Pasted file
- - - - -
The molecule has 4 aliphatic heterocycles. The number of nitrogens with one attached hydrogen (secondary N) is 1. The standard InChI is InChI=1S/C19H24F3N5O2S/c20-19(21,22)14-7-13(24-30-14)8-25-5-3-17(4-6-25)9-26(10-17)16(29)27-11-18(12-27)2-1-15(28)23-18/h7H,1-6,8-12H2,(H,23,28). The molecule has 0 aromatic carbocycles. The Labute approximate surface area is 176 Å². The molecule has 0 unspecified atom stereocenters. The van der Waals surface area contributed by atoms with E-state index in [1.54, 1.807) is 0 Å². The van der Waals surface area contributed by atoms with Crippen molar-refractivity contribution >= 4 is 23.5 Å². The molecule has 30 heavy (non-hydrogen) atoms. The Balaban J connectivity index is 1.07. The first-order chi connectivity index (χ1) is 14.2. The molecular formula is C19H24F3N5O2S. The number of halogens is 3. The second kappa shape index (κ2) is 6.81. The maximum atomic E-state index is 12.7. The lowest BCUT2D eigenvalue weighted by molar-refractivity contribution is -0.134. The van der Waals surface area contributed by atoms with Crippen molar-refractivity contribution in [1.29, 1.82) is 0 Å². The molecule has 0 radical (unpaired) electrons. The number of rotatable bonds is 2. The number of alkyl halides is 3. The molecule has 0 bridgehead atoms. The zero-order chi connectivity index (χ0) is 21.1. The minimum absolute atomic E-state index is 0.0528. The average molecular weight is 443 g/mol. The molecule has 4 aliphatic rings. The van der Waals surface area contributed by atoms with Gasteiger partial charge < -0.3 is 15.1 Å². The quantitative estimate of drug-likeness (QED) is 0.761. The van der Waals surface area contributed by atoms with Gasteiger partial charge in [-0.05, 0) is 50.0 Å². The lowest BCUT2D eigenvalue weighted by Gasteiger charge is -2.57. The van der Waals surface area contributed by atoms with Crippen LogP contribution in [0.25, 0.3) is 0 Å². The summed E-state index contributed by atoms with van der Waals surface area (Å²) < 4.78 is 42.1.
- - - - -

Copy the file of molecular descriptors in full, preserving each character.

The molecule has 4 aliphatic heterocycles. The number of nitrogens with one attached hydrogen (secondary N) is 1. The standard InChI is InChI=1S/C19H24F3N5O2S/c20-19(21,22)14-7-13(24-30-14)8-25-5-3-17(4-6-25)9-26(10-17)16(29)27-11-18(12-27)2-1-15(28)23-18/h7H,1-6,8-12H2,(H,23,28). The molecule has 0 aromatic carbocycles. The Labute approximate surface area is 176 Å². The molecule has 0 unspecified atom stereocenters. The van der Waals surface area contributed by atoms with E-state index in [1.54, 1.807) is 0 Å². The van der Waals surface area contributed by atoms with Crippen molar-refractivity contribution >= 4 is 23.5 Å². The molecule has 30 heavy (non-hydrogen) atoms. The Balaban J connectivity index is 1.07. The first-order chi connectivity index (χ1) is 14.2. The molecular formula is C19H24F3N5O2S. The number of halogens is 3. The second kappa shape index (κ2) is 6.81. The maximum atomic E-state index is 12.7. The lowest BCUT2D eigenvalue weighted by molar-refractivity contribution is -0.134. The van der Waals surface area contributed by atoms with Crippen molar-refractivity contribution in [1.29, 1.82) is 0 Å². The molecule has 0 radical (unpaired) electrons. The number of rotatable bonds is 2. The number of alkyl halides is 3. The molecule has 0 bridgehead atoms. The zero-order chi connectivity index (χ0) is 21.1. The minimum absolute atomic E-state index is 0.0528. The average molecular weight is 443 g/mol. The molecule has 4 aliphatic rings. The van der Waals surface area contributed by atoms with Gasteiger partial charge < -0.3 is 15.1 Å². The quantitative estimate of drug-likeness (QED) is 0.761. The van der Waals surface area contributed by atoms with Gasteiger partial charge in [-0.05, 0) is 50.0 Å². The lowest BCUT2D eigenvalue weighted by Gasteiger charge is -2.57. The van der Waals surface area contributed by atoms with Crippen LogP contribution in [0.25, 0.3) is 0 Å². The summed E-state index contributed by atoms with van der Waals surface area (Å²) < 4.78 is 42.1.